14:31 GMT21 June 2021
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    Turkish President Erdogan seeks to expand his powers, which may deal a serious blow to democracy in the country.

    Erdogan’s admiration of Nazi Germany’s form of government reveals the Turkish president’s true colors, according to John Tures, a political science professor at LaGrange College in the US state of Georgia.

    "There are such examples in the world and there have been such examples in the past. When you look at Hitler's Germany, you will see it," Erdogan said during a press conference when asked whether the presidential system was able to maintain the unitary structure of the state.

    The Turkish president had said earlier that the authorities may hold a referendum in order to amend the country’s constitution and switch to a presidential form of government.

    "If it was a statement made by a democratic figure, it would be treated as a gaffe or bad joke in poor taste. But for the authoritarian Erdogan, it's a rare instance of his honesty, showing how the strongman really feels," Tures wrote for the Huffington Post.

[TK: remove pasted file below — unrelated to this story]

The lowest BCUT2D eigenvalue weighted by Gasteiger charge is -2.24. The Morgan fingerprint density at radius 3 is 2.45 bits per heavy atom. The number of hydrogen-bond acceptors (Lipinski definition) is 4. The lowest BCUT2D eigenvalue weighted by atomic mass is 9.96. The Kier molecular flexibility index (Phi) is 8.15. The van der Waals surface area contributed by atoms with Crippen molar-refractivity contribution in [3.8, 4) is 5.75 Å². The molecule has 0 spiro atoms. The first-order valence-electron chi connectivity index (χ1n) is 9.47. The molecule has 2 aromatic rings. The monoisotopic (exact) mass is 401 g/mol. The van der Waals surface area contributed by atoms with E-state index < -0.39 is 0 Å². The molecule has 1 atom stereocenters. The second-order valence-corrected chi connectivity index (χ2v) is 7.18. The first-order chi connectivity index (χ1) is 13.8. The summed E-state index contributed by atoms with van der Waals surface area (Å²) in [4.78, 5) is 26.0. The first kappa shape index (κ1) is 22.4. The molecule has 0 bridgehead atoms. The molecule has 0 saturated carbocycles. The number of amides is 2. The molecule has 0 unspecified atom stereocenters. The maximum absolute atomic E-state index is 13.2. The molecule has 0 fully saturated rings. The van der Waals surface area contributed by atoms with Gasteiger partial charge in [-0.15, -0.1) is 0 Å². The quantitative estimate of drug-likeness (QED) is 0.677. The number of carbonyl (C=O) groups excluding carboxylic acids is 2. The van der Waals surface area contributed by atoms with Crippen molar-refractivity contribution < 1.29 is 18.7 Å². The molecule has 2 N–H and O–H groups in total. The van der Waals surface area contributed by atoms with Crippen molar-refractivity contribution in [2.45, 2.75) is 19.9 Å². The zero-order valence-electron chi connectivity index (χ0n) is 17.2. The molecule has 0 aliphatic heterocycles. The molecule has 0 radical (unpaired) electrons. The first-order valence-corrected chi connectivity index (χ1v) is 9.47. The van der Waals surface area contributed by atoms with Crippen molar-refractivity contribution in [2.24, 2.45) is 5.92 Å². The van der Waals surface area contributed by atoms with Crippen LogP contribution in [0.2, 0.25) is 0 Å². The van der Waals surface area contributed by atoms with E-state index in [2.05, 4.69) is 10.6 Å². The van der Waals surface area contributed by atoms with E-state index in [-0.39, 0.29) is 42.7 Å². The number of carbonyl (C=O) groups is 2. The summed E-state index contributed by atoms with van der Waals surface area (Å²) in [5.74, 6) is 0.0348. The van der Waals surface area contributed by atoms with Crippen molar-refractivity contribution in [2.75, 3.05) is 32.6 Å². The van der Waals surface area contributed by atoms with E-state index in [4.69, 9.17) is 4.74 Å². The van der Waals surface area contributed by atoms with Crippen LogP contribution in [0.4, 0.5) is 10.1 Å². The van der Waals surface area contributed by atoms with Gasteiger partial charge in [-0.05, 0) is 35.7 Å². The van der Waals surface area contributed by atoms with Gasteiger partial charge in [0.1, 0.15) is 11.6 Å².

He also dismissed the claims made by the Erdogan government that the president's remarks were misconstrued.

    "Of course, in Erdogan's Hitleresque state, it would be a crime to suggest that Erdogan admired Hitler. Ironically, you could even be marched off to prison, for suggesting that Erdogan is authoritarian," Tures quipped.

    Despite the ruling AKP party’s victory in the November elections, Erdogan is still unable to muster enough votes to obtain the power he craves. Therefore, he seeks to obtain these powers via a referendum which would grant him and his family the ability to govern Turkey indefinitely "in a most undemocratic manner."

    "Should the United States break diplomatic relations with Erdogan's regime, help Turkey's civil society, review possible cuts to US military aid to Turkey's government, or consider "smart sanctions" against Erdogan and his family? Erdogan's admission of admiration for Hitler demonstrates that doing nothing will not help the problem, any more than it did in the 1930s," Tures concludes.


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    democracy, control, power, presidency, government, Justice and Development Party (AKP), Recep Tayyip Erdogan, Turkey
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